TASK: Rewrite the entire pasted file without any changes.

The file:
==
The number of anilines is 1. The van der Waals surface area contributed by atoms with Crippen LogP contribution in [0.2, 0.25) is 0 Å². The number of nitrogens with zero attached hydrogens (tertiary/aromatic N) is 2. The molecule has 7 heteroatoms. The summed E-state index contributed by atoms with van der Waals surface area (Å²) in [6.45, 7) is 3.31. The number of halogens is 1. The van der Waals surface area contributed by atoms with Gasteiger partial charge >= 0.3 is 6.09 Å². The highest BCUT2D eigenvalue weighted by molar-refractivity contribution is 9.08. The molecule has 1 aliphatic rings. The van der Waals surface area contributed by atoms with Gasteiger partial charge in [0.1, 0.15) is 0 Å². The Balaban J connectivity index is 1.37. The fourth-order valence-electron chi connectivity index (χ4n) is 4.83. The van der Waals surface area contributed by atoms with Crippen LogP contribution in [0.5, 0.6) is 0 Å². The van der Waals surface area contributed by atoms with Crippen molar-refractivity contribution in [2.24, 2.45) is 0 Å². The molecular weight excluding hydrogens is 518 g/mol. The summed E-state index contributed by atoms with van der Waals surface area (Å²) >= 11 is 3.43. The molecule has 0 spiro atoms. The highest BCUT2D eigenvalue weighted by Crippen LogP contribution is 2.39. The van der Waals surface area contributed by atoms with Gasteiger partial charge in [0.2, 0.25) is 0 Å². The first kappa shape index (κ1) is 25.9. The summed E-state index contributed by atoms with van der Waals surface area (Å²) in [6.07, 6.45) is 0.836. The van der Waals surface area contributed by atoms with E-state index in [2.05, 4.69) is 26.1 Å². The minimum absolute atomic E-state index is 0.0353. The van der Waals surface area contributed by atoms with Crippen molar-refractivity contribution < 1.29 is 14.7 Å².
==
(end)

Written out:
The number of anilines is 1. The van der Waals surface area contributed by atoms with Crippen LogP contribution in [0.2, 0.25) is 0 Å². The number of nitrogens with zero attached hydrogens (tertiary/aromatic N) is 2. The molecule has 7 heteroatoms. The summed E-state index contributed by atoms with van der Waals surface area (Å²) in [6.45, 7) is 3.31. The number of halogens is 1. The van der Waals surface area contributed by atoms with Gasteiger partial charge >= 0.3 is 6.09 Å². The highest BCUT2D eigenvalue weighted by molar-refractivity contribution is 9.08. The molecule has 1 aliphatic rings. The van der Waals surface area contributed by atoms with Gasteiger partial charge in [0.1, 0.15) is 0 Å². The Balaban J connectivity index is 1.37. The fourth-order valence-electron chi connectivity index (χ4n) is 4.83. The van der Waals surface area contributed by atoms with Crippen LogP contribution in [0.5, 0.6) is 0 Å². The van der Waals surface area contributed by atoms with Crippen molar-refractivity contribution in [2.24, 2.45) is 0 Å². The molecular weight excluding hydrogens is 518 g/mol. The summed E-state index contributed by atoms with van der Waals surface area (Å²) >= 11 is 3.43. The molecule has 0 spiro atoms. The highest BCUT2D eigenvalue weighted by Crippen LogP contribution is 2.39. The van der Waals surface area contributed by atoms with Gasteiger partial charge in [0.2, 0.25) is 0 Å². The first kappa shape index (κ1) is 25.9. The summed E-state index contributed by atoms with van der Waals surface area (Å²) in [6.07, 6.45) is 0.836. The van der Waals surface area contributed by atoms with E-state index in [2.05, 4.69) is 26.1 Å². The minimum absolute atomic E-state index is 0.0353. The van der Waals surface area contributed by atoms with Crippen molar-refractivity contribution < 1.29 is 14.7 Å².